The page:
Rounding off our cast are mainstay droids R2-D2 (Kenny Baker), C3-P0 (Anthony Daniels) and that green guy, Yoda (voice of Frank Oz), whose scene stealing performance is worth a couple of visits to your local theater, if only for that last half hour. There's a lot more that we're not going to relate and, though it would look like there's more story than you can shake a stick at, it's not enough. Attack of the Clones sticks to the gray areas and, unlike the second trilogy, never clearly manages to establish who is truly good and/or truly evil and why. Forget that we know who will don the black robes of a Sith Lord and become Darth Vader. Forget that we know who Vader's Master is. Ponder for a moment the fact that we already know that said Master is already in charge of just about everything in the Republic. So, continuing the political confusion of Episode One, what is the point of sponsoring a rebellion by the Trade Federations when you're already Top Dog?
It's these subplots that we live for since 98 percent of the civilized world already knows about The Fall of a certain Jedi. Without spilling any more than we need to, Episode Two continues the Machiavellian manipulations of the Republic by The Dark Lords of the Sith -- we still have no idea what the hell a Sith is, by the way, other than the fact that they're evil and haven't been otherwise explained in other episodes. [Don't send e-mail to tell us which additional Star Wars novel we should read to find out. You shouldn't have to read the book to "get" the movie]. Given the decade that separates The Phantom Menace from Attack of the Clones, it is just as dispensable as the Gungan Binks would be, had not George Lucas saved him for an twist that shoots the bird at loudmouthed, overenthusiastic fanboys everywhere.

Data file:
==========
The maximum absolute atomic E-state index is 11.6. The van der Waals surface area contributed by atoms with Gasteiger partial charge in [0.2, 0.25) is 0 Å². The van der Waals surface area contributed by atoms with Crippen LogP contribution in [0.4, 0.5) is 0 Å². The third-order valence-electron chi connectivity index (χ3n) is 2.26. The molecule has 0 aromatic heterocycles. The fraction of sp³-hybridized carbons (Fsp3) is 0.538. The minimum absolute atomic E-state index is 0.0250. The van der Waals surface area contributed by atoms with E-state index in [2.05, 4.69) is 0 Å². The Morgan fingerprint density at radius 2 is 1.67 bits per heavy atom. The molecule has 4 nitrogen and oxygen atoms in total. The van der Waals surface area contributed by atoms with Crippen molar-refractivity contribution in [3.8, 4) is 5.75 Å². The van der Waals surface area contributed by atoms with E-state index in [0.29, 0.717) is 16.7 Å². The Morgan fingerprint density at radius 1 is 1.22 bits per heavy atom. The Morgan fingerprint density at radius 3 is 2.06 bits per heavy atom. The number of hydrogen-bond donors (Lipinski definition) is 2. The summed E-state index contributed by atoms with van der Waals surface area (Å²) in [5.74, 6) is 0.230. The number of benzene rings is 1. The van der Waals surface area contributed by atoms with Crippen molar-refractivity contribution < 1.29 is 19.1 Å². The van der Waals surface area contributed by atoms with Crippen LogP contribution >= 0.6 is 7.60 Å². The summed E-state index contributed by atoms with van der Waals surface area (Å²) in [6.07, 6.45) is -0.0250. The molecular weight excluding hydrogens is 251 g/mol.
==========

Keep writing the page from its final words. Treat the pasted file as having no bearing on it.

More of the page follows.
On average, a first run movie ticket will run you Ten Bucks. Were Cranky able to set his own price to Star Wars Episode Two: Attack of the Clones, he would have paid . . .
You'll be able to buy the DVD in time for holiday gift giving this year. What does that tell you?
Even worse, the usual rave up orchestral score by John Williams failed to enhance either the romance or the action for us. That's an important point for us -- Williams' soundtrack CDs are the only ones we've ever paid hard cash money for. Ever.